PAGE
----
You may experience some neck tension with stress and prolonged sitting at the computer, driving or working at a bench. But think of the poor old Diplodocus, how did they manage to hold their heads up with a 7 metre long neck? They didn’t have a tall frame on their shoulders and the cables that we see holding up the long boom of the cranes on high-rise building sites.
The Diplodocus used a wonderful structural design which is actually the structural basis of all life forms. It is the structure of all parts of us from our DNA to our cells to our organs to our bones, muscles and nerves. It’s called the tensegrity matrix.
The term tensegrity (“tension” + “integrity”) was coined by Buckminster Fuller (best known for the geodesic dome). Use of a tensegrity design creates a structure with the strength, stability, and flexibility far greater than would be expected of its individual parts.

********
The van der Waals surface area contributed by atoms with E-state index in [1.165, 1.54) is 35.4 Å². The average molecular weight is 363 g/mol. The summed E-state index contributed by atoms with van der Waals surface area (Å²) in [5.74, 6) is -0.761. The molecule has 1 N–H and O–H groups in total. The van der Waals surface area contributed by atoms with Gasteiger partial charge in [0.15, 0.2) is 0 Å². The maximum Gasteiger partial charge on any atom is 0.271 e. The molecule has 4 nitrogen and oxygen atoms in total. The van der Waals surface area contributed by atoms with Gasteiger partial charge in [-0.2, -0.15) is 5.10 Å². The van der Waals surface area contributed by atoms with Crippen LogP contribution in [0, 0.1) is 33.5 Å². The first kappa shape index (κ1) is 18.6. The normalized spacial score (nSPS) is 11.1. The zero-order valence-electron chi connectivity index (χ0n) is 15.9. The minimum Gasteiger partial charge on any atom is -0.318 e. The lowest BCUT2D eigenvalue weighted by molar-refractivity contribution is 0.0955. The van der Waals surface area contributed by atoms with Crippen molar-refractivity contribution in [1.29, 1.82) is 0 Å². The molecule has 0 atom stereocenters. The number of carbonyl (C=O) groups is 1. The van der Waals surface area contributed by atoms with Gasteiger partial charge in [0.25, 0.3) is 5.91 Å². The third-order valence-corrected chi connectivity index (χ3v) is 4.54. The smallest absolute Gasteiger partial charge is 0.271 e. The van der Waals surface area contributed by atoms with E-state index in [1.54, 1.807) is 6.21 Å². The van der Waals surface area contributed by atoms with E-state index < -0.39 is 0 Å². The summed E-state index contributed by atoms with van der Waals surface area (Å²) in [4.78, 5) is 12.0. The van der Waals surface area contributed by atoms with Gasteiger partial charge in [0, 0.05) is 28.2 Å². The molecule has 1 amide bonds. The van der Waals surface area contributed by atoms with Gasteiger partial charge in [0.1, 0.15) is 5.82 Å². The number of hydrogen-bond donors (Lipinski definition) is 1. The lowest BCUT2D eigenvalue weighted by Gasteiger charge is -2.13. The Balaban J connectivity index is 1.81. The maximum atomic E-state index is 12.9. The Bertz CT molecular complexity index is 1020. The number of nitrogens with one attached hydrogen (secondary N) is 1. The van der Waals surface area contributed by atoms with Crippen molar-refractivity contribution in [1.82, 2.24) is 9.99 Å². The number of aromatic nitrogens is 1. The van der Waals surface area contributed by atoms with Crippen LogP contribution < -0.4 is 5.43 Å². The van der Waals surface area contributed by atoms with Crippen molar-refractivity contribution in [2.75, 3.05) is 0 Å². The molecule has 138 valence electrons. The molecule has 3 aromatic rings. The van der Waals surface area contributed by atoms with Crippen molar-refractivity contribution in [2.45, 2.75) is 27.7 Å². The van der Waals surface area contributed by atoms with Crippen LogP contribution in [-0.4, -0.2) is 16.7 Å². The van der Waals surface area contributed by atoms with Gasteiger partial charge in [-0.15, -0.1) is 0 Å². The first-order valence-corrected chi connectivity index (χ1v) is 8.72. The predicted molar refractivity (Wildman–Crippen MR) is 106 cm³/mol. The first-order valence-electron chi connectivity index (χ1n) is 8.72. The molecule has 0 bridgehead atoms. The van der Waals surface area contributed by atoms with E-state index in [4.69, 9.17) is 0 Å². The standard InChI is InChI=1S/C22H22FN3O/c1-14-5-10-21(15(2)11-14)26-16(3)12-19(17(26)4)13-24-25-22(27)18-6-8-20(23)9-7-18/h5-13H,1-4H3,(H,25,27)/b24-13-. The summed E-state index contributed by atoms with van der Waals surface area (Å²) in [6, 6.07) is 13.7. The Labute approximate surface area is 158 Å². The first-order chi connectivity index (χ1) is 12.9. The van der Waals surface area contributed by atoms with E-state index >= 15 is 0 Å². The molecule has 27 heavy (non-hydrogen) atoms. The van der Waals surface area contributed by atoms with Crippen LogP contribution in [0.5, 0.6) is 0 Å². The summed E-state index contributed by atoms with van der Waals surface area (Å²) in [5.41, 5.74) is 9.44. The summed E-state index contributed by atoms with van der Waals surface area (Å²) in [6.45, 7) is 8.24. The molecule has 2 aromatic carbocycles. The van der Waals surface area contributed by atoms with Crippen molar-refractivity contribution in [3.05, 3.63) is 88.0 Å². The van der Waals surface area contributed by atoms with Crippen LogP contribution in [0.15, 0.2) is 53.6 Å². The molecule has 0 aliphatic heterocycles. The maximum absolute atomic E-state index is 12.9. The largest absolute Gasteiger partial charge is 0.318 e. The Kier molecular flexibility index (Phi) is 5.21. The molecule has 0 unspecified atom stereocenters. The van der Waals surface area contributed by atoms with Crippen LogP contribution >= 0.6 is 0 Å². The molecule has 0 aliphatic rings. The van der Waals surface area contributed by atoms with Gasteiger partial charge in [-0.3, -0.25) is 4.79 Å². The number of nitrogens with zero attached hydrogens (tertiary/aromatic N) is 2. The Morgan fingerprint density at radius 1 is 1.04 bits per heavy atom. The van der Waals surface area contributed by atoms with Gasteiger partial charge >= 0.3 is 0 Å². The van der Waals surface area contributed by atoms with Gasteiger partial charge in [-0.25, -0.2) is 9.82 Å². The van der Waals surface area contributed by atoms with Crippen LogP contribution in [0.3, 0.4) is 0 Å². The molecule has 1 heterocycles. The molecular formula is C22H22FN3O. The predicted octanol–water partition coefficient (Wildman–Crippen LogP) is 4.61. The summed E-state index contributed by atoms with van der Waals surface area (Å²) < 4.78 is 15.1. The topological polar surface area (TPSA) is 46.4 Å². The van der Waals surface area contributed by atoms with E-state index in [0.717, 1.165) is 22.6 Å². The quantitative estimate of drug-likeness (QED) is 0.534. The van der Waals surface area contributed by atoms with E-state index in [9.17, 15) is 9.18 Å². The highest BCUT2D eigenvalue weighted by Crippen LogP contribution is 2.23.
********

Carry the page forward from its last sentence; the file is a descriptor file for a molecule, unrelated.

In plants and animals the matrix is the material that forms the structure of every part, from within the individual cells to the whole plant or animal. It is the tissue that supports, connects, binds together and transmits information.
This is a vastly different model from the conventional understanding of the body as a skeleton clothed in muscle and skin.
The Diplodocus’ very long and flexible neck, able to move in all directions and support its head, was due to its tensegrity structure rather than the lever and pulley system we see in a building crane.